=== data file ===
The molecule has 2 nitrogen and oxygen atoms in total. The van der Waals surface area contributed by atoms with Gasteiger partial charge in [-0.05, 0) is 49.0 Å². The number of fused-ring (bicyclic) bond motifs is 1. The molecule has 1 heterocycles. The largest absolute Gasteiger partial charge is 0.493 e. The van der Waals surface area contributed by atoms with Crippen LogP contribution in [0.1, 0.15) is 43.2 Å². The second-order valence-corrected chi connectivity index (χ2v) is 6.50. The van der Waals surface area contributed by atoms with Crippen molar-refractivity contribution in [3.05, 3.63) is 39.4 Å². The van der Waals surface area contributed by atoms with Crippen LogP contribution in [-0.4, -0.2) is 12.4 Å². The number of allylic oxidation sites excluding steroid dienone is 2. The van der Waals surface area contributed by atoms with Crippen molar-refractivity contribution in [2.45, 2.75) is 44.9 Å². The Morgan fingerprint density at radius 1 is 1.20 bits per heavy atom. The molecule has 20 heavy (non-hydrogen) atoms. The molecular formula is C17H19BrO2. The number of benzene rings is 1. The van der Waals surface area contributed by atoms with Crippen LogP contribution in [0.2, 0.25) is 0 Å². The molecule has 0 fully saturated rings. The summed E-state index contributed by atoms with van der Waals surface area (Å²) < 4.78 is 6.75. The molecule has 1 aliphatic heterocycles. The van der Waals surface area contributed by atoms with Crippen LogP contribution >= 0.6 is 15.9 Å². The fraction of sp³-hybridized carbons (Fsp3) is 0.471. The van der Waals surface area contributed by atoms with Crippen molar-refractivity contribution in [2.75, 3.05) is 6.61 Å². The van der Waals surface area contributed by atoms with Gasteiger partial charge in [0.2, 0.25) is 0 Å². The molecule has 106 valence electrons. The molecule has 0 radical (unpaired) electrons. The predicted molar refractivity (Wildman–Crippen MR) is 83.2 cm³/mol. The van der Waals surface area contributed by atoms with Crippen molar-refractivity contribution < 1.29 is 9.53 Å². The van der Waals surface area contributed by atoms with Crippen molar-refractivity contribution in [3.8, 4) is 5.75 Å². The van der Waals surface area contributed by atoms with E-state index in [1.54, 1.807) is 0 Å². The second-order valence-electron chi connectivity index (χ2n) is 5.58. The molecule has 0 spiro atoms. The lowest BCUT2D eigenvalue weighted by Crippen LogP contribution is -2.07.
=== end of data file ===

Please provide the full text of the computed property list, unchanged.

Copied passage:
The molecule has 2 nitrogen and oxygen atoms in total. The van der Waals surface area contributed by atoms with Gasteiger partial charge in [-0.05, 0) is 49.0 Å². The number of fused-ring (bicyclic) bond motifs is 1. The molecule has 1 heterocycles. The largest absolute Gasteiger partial charge is 0.493 e. The van der Waals surface area contributed by atoms with Crippen LogP contribution in [0.1, 0.15) is 43.2 Å². The second-order valence-corrected chi connectivity index (χ2v) is 6.50. The van der Waals surface area contributed by atoms with Crippen molar-refractivity contribution in [3.05, 3.63) is 39.4 Å². The van der Waals surface area contributed by atoms with Crippen LogP contribution in [-0.4, -0.2) is 12.4 Å². The number of allylic oxidation sites excluding steroid dienone is 2. The van der Waals surface area contributed by atoms with Crippen molar-refractivity contribution in [2.45, 2.75) is 44.9 Å². The Morgan fingerprint density at radius 1 is 1.20 bits per heavy atom. The molecule has 20 heavy (non-hydrogen) atoms. The molecular formula is C17H19BrO2. The number of benzene rings is 1. The van der Waals surface area contributed by atoms with Crippen LogP contribution in [0.2, 0.25) is 0 Å². The molecule has 0 fully saturated rings. The summed E-state index contributed by atoms with van der Waals surface area (Å²) < 4.78 is 6.75. The molecule has 1 aliphatic heterocycles. The van der Waals surface area contributed by atoms with Crippen LogP contribution >= 0.6 is 15.9 Å². The fraction of sp³-hybridized carbons (Fsp3) is 0.471. The van der Waals surface area contributed by atoms with Crippen molar-refractivity contribution in [2.75, 3.05) is 6.61 Å². The van der Waals surface area contributed by atoms with Gasteiger partial charge in [0.2, 0.25) is 0 Å². The molecule has 106 valence electrons. The molecule has 0 radical (unpaired) electrons. The predicted molar refractivity (Wildman–Crippen MR) is 83.2 cm³/mol. The van der Waals surface area contributed by atoms with Crippen molar-refractivity contribution < 1.29 is 9.53 Å². The van der Waals surface area contributed by atoms with Crippen molar-refractivity contribution in [3.8, 4) is 5.75 Å². The van der Waals surface area contributed by atoms with E-state index in [1.54, 1.807) is 0 Å². The second-order valence-electron chi connectivity index (χ2n) is 5.58. The molecule has 0 spiro atoms. The lowest BCUT2D eigenvalue weighted by Crippen LogP contribution is -2.07.